Between January 1970 and January 1978, one hundred eighty-two patients were admitted to the University of Iowa Hospitals for treatment of subarachnoid hemorrhages secondary to a ruptured aneurysm. The correct diagnosis had been delayed in 41 patients, with most treated from four to seven days before the correct diagnosis was established. Generally, these patients were initially less acutely ill than those patients whose conditions were promptly diagnosed. The most common misdiagnoses were systemic infectious illnesses, migraine headache, and hypertensive encephalopathy. Rebleeding occurred in three patients before the correct diagnosis was made. Atypical symptoms, problems in diagnosis, and the need for prompt therapy are reviewed.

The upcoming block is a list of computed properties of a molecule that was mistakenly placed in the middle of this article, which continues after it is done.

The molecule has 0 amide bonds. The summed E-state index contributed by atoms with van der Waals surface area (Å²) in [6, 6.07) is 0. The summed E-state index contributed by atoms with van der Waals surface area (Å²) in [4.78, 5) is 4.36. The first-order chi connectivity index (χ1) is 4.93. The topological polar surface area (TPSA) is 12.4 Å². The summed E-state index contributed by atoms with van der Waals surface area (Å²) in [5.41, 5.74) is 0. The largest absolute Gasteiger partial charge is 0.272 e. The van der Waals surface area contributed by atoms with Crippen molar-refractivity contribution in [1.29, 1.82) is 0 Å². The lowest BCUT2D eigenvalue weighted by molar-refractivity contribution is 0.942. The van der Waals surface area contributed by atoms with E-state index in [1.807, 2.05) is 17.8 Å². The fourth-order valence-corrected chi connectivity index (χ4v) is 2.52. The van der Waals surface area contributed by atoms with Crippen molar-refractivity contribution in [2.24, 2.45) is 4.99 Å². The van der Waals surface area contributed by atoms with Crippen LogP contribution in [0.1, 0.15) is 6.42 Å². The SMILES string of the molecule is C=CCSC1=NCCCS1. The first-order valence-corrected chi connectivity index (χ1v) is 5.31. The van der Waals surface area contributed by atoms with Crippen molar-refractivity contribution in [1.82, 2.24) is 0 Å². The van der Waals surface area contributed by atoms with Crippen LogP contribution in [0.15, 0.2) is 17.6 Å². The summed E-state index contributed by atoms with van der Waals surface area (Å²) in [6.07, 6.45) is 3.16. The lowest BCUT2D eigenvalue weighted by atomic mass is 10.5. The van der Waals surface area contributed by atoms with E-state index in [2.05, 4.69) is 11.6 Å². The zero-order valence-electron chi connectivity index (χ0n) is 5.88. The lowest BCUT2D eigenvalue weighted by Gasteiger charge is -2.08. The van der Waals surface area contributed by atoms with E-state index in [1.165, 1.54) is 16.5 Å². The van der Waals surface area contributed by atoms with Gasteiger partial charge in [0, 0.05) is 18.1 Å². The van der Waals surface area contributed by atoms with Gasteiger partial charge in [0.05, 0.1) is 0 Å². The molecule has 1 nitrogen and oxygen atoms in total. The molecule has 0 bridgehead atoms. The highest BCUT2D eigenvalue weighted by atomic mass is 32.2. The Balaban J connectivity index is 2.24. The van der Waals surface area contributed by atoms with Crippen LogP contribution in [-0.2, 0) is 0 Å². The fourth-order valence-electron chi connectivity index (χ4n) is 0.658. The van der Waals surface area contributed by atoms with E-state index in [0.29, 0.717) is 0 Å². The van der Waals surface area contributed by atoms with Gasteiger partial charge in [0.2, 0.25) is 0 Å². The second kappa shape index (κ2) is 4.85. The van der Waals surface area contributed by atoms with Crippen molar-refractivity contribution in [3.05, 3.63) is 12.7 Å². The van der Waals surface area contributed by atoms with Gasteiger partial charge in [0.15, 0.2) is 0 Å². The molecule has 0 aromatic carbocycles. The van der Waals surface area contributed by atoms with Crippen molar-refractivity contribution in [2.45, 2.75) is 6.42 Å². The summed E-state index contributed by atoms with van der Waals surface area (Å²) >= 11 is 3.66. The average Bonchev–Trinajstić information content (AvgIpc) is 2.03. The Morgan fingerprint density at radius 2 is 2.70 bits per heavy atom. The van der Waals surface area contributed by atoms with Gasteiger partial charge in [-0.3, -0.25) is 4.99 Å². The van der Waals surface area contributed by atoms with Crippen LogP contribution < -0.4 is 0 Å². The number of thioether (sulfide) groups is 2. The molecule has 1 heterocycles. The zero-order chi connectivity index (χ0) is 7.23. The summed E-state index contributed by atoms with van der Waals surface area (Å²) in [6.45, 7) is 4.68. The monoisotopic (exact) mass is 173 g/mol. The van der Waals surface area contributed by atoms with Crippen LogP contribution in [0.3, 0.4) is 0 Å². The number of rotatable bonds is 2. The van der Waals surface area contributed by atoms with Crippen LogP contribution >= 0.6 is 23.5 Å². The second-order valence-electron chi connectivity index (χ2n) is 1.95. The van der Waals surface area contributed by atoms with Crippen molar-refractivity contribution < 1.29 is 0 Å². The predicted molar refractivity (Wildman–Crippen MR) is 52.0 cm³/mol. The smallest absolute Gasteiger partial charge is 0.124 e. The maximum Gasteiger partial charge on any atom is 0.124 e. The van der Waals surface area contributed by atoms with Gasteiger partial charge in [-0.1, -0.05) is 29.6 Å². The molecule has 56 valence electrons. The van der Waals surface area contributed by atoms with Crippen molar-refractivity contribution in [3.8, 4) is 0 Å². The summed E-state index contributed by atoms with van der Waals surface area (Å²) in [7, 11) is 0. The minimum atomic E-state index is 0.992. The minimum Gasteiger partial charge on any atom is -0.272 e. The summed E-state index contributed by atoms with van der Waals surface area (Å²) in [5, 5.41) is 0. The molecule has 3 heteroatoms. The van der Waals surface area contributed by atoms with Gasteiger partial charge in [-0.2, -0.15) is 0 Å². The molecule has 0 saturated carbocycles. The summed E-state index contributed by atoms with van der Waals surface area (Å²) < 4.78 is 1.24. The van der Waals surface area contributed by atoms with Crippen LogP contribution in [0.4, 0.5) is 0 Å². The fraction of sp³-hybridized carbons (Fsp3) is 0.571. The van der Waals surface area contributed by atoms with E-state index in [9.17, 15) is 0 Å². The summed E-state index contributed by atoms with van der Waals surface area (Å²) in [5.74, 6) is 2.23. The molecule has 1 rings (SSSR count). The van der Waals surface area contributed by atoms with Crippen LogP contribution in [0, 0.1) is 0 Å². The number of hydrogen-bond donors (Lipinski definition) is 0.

(JAMA 244:794-796, 1980)